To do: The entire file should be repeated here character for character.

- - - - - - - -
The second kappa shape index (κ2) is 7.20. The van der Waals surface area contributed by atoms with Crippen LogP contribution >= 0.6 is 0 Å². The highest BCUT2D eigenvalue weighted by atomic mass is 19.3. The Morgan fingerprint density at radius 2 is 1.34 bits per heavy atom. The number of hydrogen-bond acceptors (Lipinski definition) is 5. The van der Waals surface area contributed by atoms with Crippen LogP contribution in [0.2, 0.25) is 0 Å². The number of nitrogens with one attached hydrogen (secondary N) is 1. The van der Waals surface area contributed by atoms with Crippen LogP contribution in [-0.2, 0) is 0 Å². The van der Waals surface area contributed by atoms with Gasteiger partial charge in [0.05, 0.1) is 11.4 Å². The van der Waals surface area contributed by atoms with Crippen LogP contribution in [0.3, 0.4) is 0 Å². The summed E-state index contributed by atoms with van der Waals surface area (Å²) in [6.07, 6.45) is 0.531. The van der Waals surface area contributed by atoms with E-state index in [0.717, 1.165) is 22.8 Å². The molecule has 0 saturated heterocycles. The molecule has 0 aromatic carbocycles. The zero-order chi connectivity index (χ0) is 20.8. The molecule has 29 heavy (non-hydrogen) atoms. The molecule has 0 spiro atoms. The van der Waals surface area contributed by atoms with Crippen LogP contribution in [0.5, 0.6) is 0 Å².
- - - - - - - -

The second kappa shape index (κ2) is 7.20. The van der Waals surface area contributed by atoms with Crippen LogP contribution >= 0.6 is 0 Å². The highest BCUT2D eigenvalue weighted by atomic mass is 19.3. The Morgan fingerprint density at radius 2 is 1.34 bits per heavy atom. The number of hydrogen-bond acceptors (Lipinski definition) is 5. The van der Waals surface area contributed by atoms with Crippen LogP contribution in [0.2, 0.25) is 0 Å². The number of nitrogens with one attached hydrogen (secondary N) is 1. The van der Waals surface area contributed by atoms with Crippen LogP contribution in [-0.2, 0) is 0 Å². The van der Waals surface area contributed by atoms with Gasteiger partial charge in [0.05, 0.1) is 11.4 Å². The van der Waals surface area contributed by atoms with Crippen LogP contribution in [0.3, 0.4) is 0 Å². The summed E-state index contributed by atoms with van der Waals surface area (Å²) in [6.07, 6.45) is 0.531. The van der Waals surface area contributed by atoms with E-state index in [0.717, 1.165) is 22.8 Å². The molecule has 0 saturated heterocycles. The molecule has 0 aromatic carbocycles. The zero-order chi connectivity index (χ0) is 20.8. The molecule has 29 heavy (non-hydrogen) atoms. The molecule has 0 spiro atoms. The van der Waals surface area contributed by atoms with Crippen LogP contribution in [0.5, 0.6) is 0 Å².